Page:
Chapman’s Peak Drive – To the end of the world and back again

I’m a road trip person. I think it’s the best way to explore the world. The ultimate feeling of freedom. But there are road trips and there are road trips. And then there is the Chapman’s Peak Drive. So turn up the music, wind down your window and get ready for a journey to the end of the world and back again.

A car navigating the winding road, Chapman’s Peak Drive, South Africa.

The Chapman’s Peak Drive is said to be one of the most scenic roads in the world. I’m not a fan of such black-and-white statements. But scenic it is. Starting in Hout Bay, just south of Cape Town, it stretches to a mountain called Chapman’s Peak, from where it got its name. The drive takes you on a cliff hanging zig-zagging journey and lands your entourage at the top almost six hundred meter above the sea.

The nine-thousand-meter-long-drive transforms your car to an energetic roller coaster cart on a winding red rock road. Sounds thrilling? It is.

The flat plateau at the top surrounds itself by a volcano shaped mountain skyline. The bright light makes your eyes ache as the ocean throw away a spectrum of blue colours. The waves swirl like an angry steam machine when they hit against the rocks and you suddenly feel small so small you just want to…that’s when I met Eddie.

Coastline of Chapman’s Peak Drive seen from Table Mountain, Cape Town, South Africa.

He stood in the shadow at the road side view point. As a Cape Town native he grew up in the aftermath of the apartheid. He had seen the panorama view at Chapman’s Peak many times. “You notice something new every time”, he said. “Look for whales and dolphins, they often swim by just below us. It’s an incredible sight”.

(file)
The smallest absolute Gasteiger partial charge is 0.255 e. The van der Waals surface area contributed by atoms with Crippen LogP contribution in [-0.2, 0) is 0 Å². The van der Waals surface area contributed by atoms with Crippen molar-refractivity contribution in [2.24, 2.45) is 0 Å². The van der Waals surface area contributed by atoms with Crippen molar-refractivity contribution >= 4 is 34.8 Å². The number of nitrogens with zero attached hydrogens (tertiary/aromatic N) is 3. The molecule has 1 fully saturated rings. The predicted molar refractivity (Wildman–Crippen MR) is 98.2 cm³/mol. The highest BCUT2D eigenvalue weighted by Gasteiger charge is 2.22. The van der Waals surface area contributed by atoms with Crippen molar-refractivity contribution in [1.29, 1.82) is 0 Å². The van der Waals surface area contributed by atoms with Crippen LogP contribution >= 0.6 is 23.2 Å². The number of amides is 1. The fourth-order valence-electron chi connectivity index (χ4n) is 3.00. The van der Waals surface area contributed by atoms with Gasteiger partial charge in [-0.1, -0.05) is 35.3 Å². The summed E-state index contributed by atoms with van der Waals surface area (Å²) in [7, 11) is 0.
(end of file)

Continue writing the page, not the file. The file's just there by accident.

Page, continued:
Mesmerizing scenery at Chapman’s Peak, South Africa.
View at Chapman’s Peak, South Africa.
Dramatic coastline along Chapman’s Peak Drive, South Africa.

The Chapman’s Peak Drive is just the start of a much longer route which takes you all the way to Cape Point and the well-known Cape of Good Hope. It’s the most south-western point of the African continent (often mistaken for Cape Agulhas which is the most southern point). It was here the Portuguese explorers rounded the unknown African land for the first time and established a trading route with the far East.

It’s about as far away you can travel on the Eastern Hemisphere. It’s the end of the world, the next land being the Antarctic.

Driving the Cape Peninsula is so much more than just “driving”. It’s a wildness. Misty valleys and red soil. Ostrich hiding in bushes and hungry baboons trying to snatch your picnic lunch. It’s like a mini safari. Make your way back on the eastern side along False Bay and stay for lunch in Simon’s Town. Drop by at Boulders Beach and take a swim with wild African penguins. No, I’m not kidding.

Red soil land, Cape Peninsula, South Africa.
A road side ostrich, Cape Peninsula, South Africa.
Penguins at Boulders Beach, Cape Peninsula, South Africa.
Man playing the xylophone, Simon’s Town, South Africa.

When the sun is about to set and you are tired of driving, head to Camps Bay. It’s where land meets water in an eclectic fusion of sandstone mountains, white houses, lush palm trees, and fine-grained sand. The Venice Beach of Cape Town. An oasis where you can walk around at night with no worries.

Go for a drink at the beach road cosmopolitan-lounge-styled bars overlooking the Atlantic Ocean. It’s the number one spot for celebrities, Ocean Eleven-casino-robbers and jet sets with over-sized sunglasses. It’s also a good place to enjoy the sun-downer. So join the club, get some tapas and revisit your impressions from the day. It will be a lot to digest.

Couple walking cross the beach, Camps Bay, South Africa.
Playground, Camps Bay, South Africa.
Sany shadows, Camps Bay, South Africa.
Mountain surroundings, Camps Bay, South Africa.
Sunset at Camps Bay, South Africa.

All images © 2020 Erik Ekberger. supports a democratic, gender-equal, peaceful and inclusive society where equitable health, human rights and the rule of law are respected and people’s vulnerability to crises and disasters is reduced.